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  • 900+ Downloads
    Updated 14 March 2019 | Dataset date: December 31, 2018-December 31, 2018
    This dataset updates: Every year
    This shape file consists of consolidated history of tropical storm paths over the past 50 years in the West Pacific, South Pacific, South Indian and North Indian basin. Attributes provides details such as storm Name, Date, Time, wind speed and GPS points for each advisory point. Wind speeds are in knots for more details on speeds conversion and storm categories please visit the original source of data: UNISYS (, NOAA (
  • 1000+ Downloads
    Updated 20 October 2016 | Dataset date: October 20, 2016-October 20, 2016
    This dataset updates: Never
    Data provided by Mark Saunders at University College London
  • 100+ Downloads
    Updated 8 June 2022 | Dataset date: January 28, 2022-January 31, 2022
    This dataset updates: Never
    Following the passage of tropical storm Ana across southern Malawi, the districts of Chikwawa, Mulanje, Nsanje and Phalombe have been severely hit by torrential and persistent rains, although there are reports of other districts also been affected by the onset, such as Mulanje, Chiradzulu and Neno. Situational overviews conducted by the United Nations Satellite Centre (UNOSAT) reported a flooded area of 20Km2 in the districts of Balaka, Blantyre, Neno and Zomba, where 5,400 people are potentially exposed or living close to flooded areas. Also, the Malawian government agency of Department of Disaster Management Affairs (DoDMA) reported several blocked roads in the Phalombe district, which negatively affects the daily lives of several households whom are relegated to camps and obstructing their access to essential services, such as health facilities.
  • 800+ Downloads
    Updated 10 March 2017 | Dataset date: March 08, 2017-March 08, 2017
    This dataset updates: Never
    Please note that the windspeed and track dataset only covers the part where the this was still a tropical cyclone. For explanation see below caveats. Due to this we will not release a priority index, since windspeed data is missing for most of the country. Dataset of windspeed and track was kindly provided by University College London. The rainfall data is calculated based on GPM. It is the accumulated rainfall from March 6th midnight to March 10th 10:00am Madagascar time.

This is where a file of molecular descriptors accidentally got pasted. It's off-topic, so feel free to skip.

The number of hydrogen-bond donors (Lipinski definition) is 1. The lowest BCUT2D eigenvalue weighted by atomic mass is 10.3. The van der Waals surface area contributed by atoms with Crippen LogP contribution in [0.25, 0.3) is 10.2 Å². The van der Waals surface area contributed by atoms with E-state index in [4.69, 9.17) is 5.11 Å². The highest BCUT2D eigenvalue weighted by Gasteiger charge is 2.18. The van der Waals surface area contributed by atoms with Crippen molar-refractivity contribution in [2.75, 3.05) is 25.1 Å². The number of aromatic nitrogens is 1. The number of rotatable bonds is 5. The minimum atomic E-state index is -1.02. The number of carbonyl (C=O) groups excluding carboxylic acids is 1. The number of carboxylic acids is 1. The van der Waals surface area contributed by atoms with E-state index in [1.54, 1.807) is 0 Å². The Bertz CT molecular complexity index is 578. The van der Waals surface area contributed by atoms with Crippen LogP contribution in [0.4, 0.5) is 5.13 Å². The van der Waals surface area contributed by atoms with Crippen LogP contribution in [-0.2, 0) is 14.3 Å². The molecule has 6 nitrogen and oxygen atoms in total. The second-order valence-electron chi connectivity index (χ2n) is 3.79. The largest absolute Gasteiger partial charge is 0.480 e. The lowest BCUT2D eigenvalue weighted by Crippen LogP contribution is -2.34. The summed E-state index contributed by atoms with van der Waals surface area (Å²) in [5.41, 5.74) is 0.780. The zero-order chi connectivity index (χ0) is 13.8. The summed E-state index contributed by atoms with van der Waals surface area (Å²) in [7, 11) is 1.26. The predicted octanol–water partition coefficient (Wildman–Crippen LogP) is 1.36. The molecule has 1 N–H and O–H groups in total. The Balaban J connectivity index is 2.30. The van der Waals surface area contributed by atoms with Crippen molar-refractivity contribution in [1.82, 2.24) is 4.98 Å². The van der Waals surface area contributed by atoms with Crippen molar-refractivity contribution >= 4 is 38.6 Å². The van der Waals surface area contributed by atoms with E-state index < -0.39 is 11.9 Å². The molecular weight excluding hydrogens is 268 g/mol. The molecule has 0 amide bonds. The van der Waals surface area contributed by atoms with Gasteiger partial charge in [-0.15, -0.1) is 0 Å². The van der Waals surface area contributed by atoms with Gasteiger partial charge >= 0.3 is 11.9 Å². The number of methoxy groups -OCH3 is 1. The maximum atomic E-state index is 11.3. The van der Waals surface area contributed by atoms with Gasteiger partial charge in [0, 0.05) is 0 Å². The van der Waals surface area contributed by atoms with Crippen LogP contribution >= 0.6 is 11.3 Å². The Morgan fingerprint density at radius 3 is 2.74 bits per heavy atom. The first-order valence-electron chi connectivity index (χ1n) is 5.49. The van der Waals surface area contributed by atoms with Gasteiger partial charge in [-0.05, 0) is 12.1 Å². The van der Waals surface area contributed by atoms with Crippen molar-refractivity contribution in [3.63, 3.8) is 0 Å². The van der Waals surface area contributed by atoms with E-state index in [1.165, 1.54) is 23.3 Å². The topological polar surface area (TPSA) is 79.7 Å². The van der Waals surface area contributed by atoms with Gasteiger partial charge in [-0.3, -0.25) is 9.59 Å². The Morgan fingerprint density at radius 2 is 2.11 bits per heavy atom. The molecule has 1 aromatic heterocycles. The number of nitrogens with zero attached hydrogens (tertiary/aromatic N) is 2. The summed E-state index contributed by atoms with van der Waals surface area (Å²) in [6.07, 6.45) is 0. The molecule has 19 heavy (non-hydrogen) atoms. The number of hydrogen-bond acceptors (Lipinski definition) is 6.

• 200+ Downloads
    Updated 21 July 2018 | Dataset date: July 22, 2018-July 22, 2018
    This dataset updates: Every month
    Flood-affected populations by settlement type as of June 2018. The dataset presents the data to LGA level (Admin 2) in all the three crisis-affected states of north eastern Nigeria, thus Borno, Yobe and Adamawa. The affected populations include households and individuals. The settlement types include Households in IDP Camps, Households in Host Communities and provides a computation of affected people by settlement type; Camp flood risk mapping as of June 2018. The dataset presents the data to LGA level (Admin 2) in IDP camps across all the three crisis-affected states of north eastern Nigeria, thus Borno, Yobe and Adamawa; Host Community flood risk analysis and mapping as of June 2018. Also includes a CSV file on Flood-affected populations by settlement type as of June 2018.
  • 1100+ Downloads
    Updated 15 November 2019 | Dataset date: September 13, 2018-September 13, 2018
    This dataset updates: Never